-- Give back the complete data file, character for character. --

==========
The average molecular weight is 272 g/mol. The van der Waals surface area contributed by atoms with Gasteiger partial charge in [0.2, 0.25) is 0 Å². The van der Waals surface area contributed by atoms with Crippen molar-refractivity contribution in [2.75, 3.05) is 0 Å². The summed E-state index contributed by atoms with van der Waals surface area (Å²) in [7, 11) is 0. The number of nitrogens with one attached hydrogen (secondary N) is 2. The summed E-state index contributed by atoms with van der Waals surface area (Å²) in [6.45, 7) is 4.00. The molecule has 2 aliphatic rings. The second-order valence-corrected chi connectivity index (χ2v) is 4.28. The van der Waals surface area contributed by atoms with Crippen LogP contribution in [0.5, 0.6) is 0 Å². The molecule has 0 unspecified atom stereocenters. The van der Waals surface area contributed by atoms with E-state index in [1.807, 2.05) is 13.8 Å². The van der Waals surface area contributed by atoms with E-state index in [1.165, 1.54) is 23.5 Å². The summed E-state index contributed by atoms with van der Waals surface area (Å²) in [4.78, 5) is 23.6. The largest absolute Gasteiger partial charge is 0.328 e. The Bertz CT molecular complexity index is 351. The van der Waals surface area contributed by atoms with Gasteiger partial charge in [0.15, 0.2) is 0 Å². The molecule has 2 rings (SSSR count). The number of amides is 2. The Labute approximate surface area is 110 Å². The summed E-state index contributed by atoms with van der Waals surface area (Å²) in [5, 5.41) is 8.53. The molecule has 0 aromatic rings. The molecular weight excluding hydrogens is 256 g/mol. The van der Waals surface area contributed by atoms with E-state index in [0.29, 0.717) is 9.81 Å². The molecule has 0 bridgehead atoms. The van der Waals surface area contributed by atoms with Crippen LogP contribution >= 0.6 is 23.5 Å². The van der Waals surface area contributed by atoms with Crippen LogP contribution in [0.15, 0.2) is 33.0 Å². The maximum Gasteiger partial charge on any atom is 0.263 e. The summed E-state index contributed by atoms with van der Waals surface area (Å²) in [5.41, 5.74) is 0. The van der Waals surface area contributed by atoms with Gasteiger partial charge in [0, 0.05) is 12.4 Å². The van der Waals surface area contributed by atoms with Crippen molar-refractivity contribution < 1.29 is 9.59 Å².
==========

The average molecular weight is 272 g/mol. The van der Waals surface area contributed by atoms with Gasteiger partial charge in [0.2, 0.25) is 0 Å². The van der Waals surface area contributed by atoms with Crippen molar-refractivity contribution in [2.75, 3.05) is 0 Å². The summed E-state index contributed by atoms with van der Waals surface area (Å²) in [7, 11) is 0. The number of nitrogens with one attached hydrogen (secondary N) is 2. The summed E-state index contributed by atoms with van der Waals surface area (Å²) in [6.45, 7) is 4.00. The molecule has 2 aliphatic rings. The second-order valence-corrected chi connectivity index (χ2v) is 4.28. The van der Waals surface area contributed by atoms with Crippen LogP contribution in [0.5, 0.6) is 0 Å². The molecule has 0 unspecified atom stereocenters. The van der Waals surface area contributed by atoms with E-state index in [1.807, 2.05) is 13.8 Å². The van der Waals surface area contributed by atoms with E-state index in [1.165, 1.54) is 23.5 Å². The summed E-state index contributed by atoms with van der Waals surface area (Å²) in [4.78, 5) is 23.6. The largest absolute Gasteiger partial charge is 0.328 e. The Bertz CT molecular complexity index is 351. The van der Waals surface area contributed by atoms with Gasteiger partial charge in [0.15, 0.2) is 0 Å². The molecule has 2 rings (SSSR count). The number of amides is 2. The Labute approximate surface area is 110 Å². The summed E-state index contributed by atoms with van der Waals surface area (Å²) in [5, 5.41) is 8.53. The molecule has 0 aromatic rings. The molecular weight excluding hydrogens is 256 g/mol. The van der Waals surface area contributed by atoms with E-state index in [0.29, 0.717) is 9.81 Å². The molecule has 0 bridgehead atoms. The van der Waals surface area contributed by atoms with Crippen LogP contribution >= 0.6 is 23.5 Å². The van der Waals surface area contributed by atoms with Crippen LogP contribution in [0.15, 0.2) is 33.0 Å². The maximum Gasteiger partial charge on any atom is 0.263 e. The summed E-state index contributed by atoms with van der Waals surface area (Å²) in [5.41, 5.74) is 0. The van der Waals surface area contributed by atoms with Gasteiger partial charge in [0, 0.05) is 12.4 Å². The van der Waals surface area contributed by atoms with Crippen molar-refractivity contribution < 1.29 is 9.59 Å².